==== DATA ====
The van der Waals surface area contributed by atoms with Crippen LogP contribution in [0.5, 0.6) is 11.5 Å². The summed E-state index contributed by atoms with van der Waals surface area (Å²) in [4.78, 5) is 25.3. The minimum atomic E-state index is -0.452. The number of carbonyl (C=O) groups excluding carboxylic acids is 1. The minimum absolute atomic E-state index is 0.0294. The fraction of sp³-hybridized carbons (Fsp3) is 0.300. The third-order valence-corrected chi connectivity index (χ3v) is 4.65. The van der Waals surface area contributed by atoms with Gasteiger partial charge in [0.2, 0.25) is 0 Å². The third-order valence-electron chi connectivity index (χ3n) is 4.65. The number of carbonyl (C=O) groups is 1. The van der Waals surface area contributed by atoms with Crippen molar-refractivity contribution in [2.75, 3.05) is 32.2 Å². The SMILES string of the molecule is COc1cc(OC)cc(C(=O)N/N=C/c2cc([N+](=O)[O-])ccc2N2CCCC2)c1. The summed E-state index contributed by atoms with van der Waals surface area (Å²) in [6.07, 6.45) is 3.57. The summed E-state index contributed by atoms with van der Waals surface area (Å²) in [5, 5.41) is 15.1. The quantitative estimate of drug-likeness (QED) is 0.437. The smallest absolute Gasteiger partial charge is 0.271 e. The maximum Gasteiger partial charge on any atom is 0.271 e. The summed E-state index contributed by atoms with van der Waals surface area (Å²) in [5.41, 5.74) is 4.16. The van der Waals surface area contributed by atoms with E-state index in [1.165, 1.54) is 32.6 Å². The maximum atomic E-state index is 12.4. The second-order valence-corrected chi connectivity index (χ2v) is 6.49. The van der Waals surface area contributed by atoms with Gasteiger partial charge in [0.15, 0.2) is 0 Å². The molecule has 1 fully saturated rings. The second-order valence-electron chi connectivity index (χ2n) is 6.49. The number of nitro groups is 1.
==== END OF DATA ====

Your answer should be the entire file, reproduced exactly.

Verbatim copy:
The van der Waals surface area contributed by atoms with Crippen LogP contribution in [0.5, 0.6) is 11.5 Å². The summed E-state index contributed by atoms with van der Waals surface area (Å²) in [4.78, 5) is 25.3. The minimum atomic E-state index is -0.452. The number of carbonyl (C=O) groups excluding carboxylic acids is 1. The minimum absolute atomic E-state index is 0.0294. The fraction of sp³-hybridized carbons (Fsp3) is 0.300. The third-order valence-corrected chi connectivity index (χ3v) is 4.65. The van der Waals surface area contributed by atoms with Gasteiger partial charge in [0.2, 0.25) is 0 Å². The third-order valence-electron chi connectivity index (χ3n) is 4.65. The number of carbonyl (C=O) groups is 1. The van der Waals surface area contributed by atoms with Crippen molar-refractivity contribution in [2.75, 3.05) is 32.2 Å². The SMILES string of the molecule is COc1cc(OC)cc(C(=O)N/N=C/c2cc([N+](=O)[O-])ccc2N2CCCC2)c1. The summed E-state index contributed by atoms with van der Waals surface area (Å²) in [6.07, 6.45) is 3.57. The summed E-state index contributed by atoms with van der Waals surface area (Å²) in [5, 5.41) is 15.1. The quantitative estimate of drug-likeness (QED) is 0.437. The smallest absolute Gasteiger partial charge is 0.271 e. The maximum Gasteiger partial charge on any atom is 0.271 e. The summed E-state index contributed by atoms with van der Waals surface area (Å²) in [5.41, 5.74) is 4.16. The van der Waals surface area contributed by atoms with E-state index in [1.165, 1.54) is 32.6 Å². The maximum atomic E-state index is 12.4. The second-order valence-corrected chi connectivity index (χ2v) is 6.49. The van der Waals surface area contributed by atoms with Gasteiger partial charge in [0.15, 0.2) is 0 Å². The molecule has 1 fully saturated rings. The second-order valence-electron chi connectivity index (χ2n) is 6.49. The number of nitro groups is 1.